On 23 June 1928, a large crowd gathered in King’s Park, Stirling to support the inauguration of the National Party of Scotland, one of the predecessors of the Scottish National Party. The date, by no coincidence, marked the anniversary of Bannockburn.
Don Roberto, tall and slender with a mane of white hair, spoke with his customary eloquence and passion. The party’s founding president, he was then 76 years old. “When our ancient Parliament was filched away from us by fraud and bribery,” he declared, “the dominant partner took good care that we should remain in an inferior position.”
He died in 1936, by then the founding president of the Scottish National Party, and knowing that he would never see his dream of self-determination for Scotland realised. Today, 91 years later, he would be dismayed, though perhaps unsurprised, to note how little the attitude of ‘the dominant partner’ has changed.
But he would surely also be astonished and delighted to see how close Scotland has nevertheless come to casting off the yoke, with the parliament restored, the party to which he lent his patronage in government for more than a decade, and support for independence at historic levels.
To an avowed internationalist such as he was, Brexit would seem incompreh-ensible. Don Roberto had lived in Argentina as a young man and later travelled widely in North America, Europe and North Africa. But he was far from the typical 19th century gentleman traveller.
He lived deeply in the landscapes through which he passed, he understood the people he met, listened to their stories and spoke their languages. He rode with them and slept under their stars. He appreciated that he, not they, was the curiosity and that their lives, no matter how hard, were a mirror to his own.
“We bind ourselves to act on our belief that the mandate of a majority of Scottish citizens is sufficient authority for setting up an Independent Parliament in Scotland.”
The prospect of pulling up the drawbridge on Europe, a family of nations to which Scotland had belonged for centuries before it became joined in lopsided union with England, would have been anathema to him on many counts, not least the fact that he was one-quarter Spanish.
I can imagine him thinking that if it had been expedient in 1707 for Burns’s ‘parcel of rogues’, the Scottish nobility, to trade their independence for relief from their losses from the ill-fated Darien expedition, it would surely now be no less expedient for the common folk of Scotland, faced with severance from Europe, to claim it back.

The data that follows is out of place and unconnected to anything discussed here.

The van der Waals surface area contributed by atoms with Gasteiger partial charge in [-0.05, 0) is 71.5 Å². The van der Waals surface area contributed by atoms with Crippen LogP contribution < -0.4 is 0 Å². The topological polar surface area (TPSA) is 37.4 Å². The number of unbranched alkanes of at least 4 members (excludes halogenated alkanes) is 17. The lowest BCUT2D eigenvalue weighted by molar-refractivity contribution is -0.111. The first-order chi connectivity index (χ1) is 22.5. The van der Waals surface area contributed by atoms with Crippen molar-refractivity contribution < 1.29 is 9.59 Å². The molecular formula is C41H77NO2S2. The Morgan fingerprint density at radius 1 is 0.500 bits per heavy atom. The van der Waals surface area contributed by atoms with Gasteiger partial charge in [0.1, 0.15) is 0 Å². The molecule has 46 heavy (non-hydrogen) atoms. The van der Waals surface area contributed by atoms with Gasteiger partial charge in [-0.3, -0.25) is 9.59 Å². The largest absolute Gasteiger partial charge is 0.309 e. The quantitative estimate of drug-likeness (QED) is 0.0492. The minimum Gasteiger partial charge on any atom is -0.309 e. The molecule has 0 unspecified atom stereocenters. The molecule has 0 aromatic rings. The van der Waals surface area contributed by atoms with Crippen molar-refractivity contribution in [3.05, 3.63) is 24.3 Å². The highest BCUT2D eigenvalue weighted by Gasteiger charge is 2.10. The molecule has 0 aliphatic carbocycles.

But that prospect would merely have served to underline a more profound truth of which he was keenly aware, namely that independence is the constitutional birthright of all nations. It is, in a word, normal. And he would have been quick to note that while today there are 195 independent nations in the world, Scotland is not one of them.
As a young Member of Parliament in the early 1890s he had argued strenuously for Irish Home Rule, which he lived to see, albeit won with much violence and bloodshed. Scotland cannot have been far from his mind then, and it came to preoccupy him ever more as he grew older, realising that the Labour Party which he had helped to found with Keir Hardie had long since abandoned the Scottish cause, and that a new movement was needed to promote it. (The current plight of Labour in Scotland he would doubtless consider no more than its just deserts.)
The idea that somehow permission would need to be sought for independence from an arrogant Westminster elite who know little of Scotland and care less, he would treat with disdain. As the covenant to which he had put his signature at a second National Party gathering, in 1930, declared: “We bind ourselves to act on our belief that the mandate of a majority of Scottish citizens is sufficient authority for setting up an Independent Parliament in Scotland.”
The indignation, the contempt for Westminster in general and the Tories in particular, the burning sense of injustice that still flowed from his pen in his declining years are palpable. They directly foreshadow the feelings of somewhere around half the population of Scotland in 2019.
I imagine him speaking today at Holyrood or perhaps some pro-independence rally. People would at first be intrigued by the incongruous figure in the Homburg, bow tie and double-breasted suit. They might mistake him for some ancient hereditary peer brought back to life.
But they would quickly be drawn in by his personal magnetism, the upright bearing, the clear, strong voice, the uptilted chin and expressive hand gestures. And once they had become familiar with his declamatory style, the rhetorical rhythms and cadences of a bygone era, they would come to realise that almost everything he said would directly echo the circumstances in which we find ourselves today.
On his death in 1936, Hugh MacDiarmid said, “I valued Cunninghame Graham, like rubies. We’ll never see his like again.” How the gleam of those rubies would add lustre to the cause of independence today.